Naomi Owolabi, LLB student, King’s College London
After Star Wars: The Last Jedi achieved $220 million in its opening weekend late last year, Disney’s potential purchase of 21st Century Fox and its subsidiaries for $52.4 billion (£39 billion) may end up conferring to the company dominance over Hollywood. Disney has publicly stated that its aim with this deal is to enter the market of online streaming and rival its competitors in the sector, the most direct one currently being Netflix.
The Disney-21st Century Fox merger, formally proposed last December, is only the latest and most visible example of a trend of convergence among the big players in the Entertainment and Media (E&M) industry in the last few decades. A convergence that is at the centre of the academic and public eye by reason of its potential compatibility with antitrust regulation and potential economic fallouts. This article seeks to explain the direct and broader economic and legal consequences of this negotiating monumental international merger, which is attracting both praises and critiques from Washington.
A Correlative Trend?: The History of Mergers and Acquisitions in the Entertainment Industry
In 1983, 50 major companies dominated the E&M sector. By the early 1990s, this number was down to 23. In 2000, only the 10 global media behemoths remained on the market: AOL, Time Warner, Disney, General Electric, New Corporation, Viacom, Vivendi, Sony, Bertelsmann, and AT&T.
The trend is of a clear decline in the number of media firms in the E&M industry, with a correlative huge concentration in media ownership and growth in the companies’ bargaining power This was catalysed by the realm of online content in the digital revolution, with platforms such as Amazon Prime and Netflix dominating the industry, encouraging traditional entertainment moguls to evolve accordingly. Thus, cross-border deals among E&M companies are becoming more common. In 2009, Comcast acquired the media conglomerate NBCUniversal. In early November, reports circulated of The Walt Disney Company engaging in a bidding war with Comcast, Verizon and Sony to acquire 21st Century Fox and its subsidiaries. This is an unsurprising continuation of the converging trend in this area.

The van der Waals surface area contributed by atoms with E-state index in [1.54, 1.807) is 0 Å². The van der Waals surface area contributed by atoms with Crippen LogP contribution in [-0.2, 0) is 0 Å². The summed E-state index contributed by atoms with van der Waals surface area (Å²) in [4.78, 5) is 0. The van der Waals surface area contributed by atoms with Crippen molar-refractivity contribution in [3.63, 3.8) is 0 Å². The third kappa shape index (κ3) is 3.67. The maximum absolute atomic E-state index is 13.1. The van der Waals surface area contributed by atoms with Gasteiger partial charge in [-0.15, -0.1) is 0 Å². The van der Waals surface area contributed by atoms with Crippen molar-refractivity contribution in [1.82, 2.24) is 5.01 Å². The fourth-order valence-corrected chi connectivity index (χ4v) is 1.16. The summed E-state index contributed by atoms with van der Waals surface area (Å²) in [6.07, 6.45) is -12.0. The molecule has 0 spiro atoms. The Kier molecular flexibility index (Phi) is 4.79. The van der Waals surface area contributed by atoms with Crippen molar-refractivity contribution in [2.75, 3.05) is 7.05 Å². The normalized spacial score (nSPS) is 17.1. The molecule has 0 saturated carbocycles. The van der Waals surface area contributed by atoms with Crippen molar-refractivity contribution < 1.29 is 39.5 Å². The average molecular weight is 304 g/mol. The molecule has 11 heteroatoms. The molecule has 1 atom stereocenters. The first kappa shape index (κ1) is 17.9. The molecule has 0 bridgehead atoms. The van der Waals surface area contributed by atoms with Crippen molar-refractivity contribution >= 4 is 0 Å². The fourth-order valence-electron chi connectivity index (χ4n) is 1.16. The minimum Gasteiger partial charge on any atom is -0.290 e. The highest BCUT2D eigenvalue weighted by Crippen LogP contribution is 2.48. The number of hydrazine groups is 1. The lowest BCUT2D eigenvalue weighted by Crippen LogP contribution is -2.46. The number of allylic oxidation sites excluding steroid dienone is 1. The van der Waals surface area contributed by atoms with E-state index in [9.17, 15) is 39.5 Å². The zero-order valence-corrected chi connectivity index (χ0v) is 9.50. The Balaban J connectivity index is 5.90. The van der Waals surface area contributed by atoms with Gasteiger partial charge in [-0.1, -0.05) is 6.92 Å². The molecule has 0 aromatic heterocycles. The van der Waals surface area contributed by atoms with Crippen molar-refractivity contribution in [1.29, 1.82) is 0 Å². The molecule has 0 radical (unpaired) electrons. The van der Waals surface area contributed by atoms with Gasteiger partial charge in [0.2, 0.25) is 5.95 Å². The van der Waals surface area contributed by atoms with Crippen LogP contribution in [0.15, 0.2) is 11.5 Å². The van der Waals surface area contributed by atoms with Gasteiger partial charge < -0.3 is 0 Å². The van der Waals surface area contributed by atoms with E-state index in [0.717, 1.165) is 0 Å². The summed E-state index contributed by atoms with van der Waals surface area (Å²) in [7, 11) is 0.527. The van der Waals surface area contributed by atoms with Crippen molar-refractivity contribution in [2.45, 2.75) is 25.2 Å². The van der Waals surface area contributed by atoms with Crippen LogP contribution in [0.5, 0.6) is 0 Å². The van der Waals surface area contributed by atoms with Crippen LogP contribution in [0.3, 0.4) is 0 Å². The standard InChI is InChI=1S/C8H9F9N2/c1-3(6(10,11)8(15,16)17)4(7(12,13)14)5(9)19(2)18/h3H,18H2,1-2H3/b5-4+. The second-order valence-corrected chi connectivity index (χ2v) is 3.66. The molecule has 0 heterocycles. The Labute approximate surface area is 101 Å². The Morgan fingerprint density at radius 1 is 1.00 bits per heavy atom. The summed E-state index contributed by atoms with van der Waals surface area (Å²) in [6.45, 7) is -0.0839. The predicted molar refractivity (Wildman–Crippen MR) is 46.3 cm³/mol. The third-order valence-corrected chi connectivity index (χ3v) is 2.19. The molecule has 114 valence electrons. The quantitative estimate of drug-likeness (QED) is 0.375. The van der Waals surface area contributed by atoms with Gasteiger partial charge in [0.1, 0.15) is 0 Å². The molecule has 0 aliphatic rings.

The Direct Consequences of a 21st Century-Disney
The Disney-21st Century Fox deal is, legally speaking, an example of a ‘horizontal international merger’, whereby a company (Disney) buys up a competing corporation (21st Century Fox) that produces the same goods, consolidating its position in the industry. Horizontal mergers are not in principle unlawful7. However, their legality must be scrutinised on the basis of their consequences on the market and the consumers. In this case, the already dominant position of Disney may have direct and potential consequences that can rightly be qualified as ground-breaking. To begin with, as publicly declared by Disney, the company would acquire a huge presence in the digital media market becoming a direct competitor of Netflix. (Notably, Disney would obtain from Fox an additional 30% share in the streaming site Hulu , which added to the 30% share it already owns, would give it a 60% stake in the online service). Further, the merger would put the company in a quasi-monopolistic position on the film industry market. Indeed, as Disney and Fox already claim a 40% market share of the film industry together, the deal will undoubtedly be questioned by the US President Trump’s antitrust team on the risk of inhibiting customers’ choice. The merger would also make Disney more of an international player, incorporating the overseas Fox’s companies Star India and British Sky (that serves nearly 23 million households in Western Europe) into its cable channels.
A lower-scale discussion has developed regarding the consequences of the deal for European telecoms, namely that this would impact Pay-TV competitors (such as Virgin and BT), since they have invested in content to cross-sell television with mobile services, to gain more customers.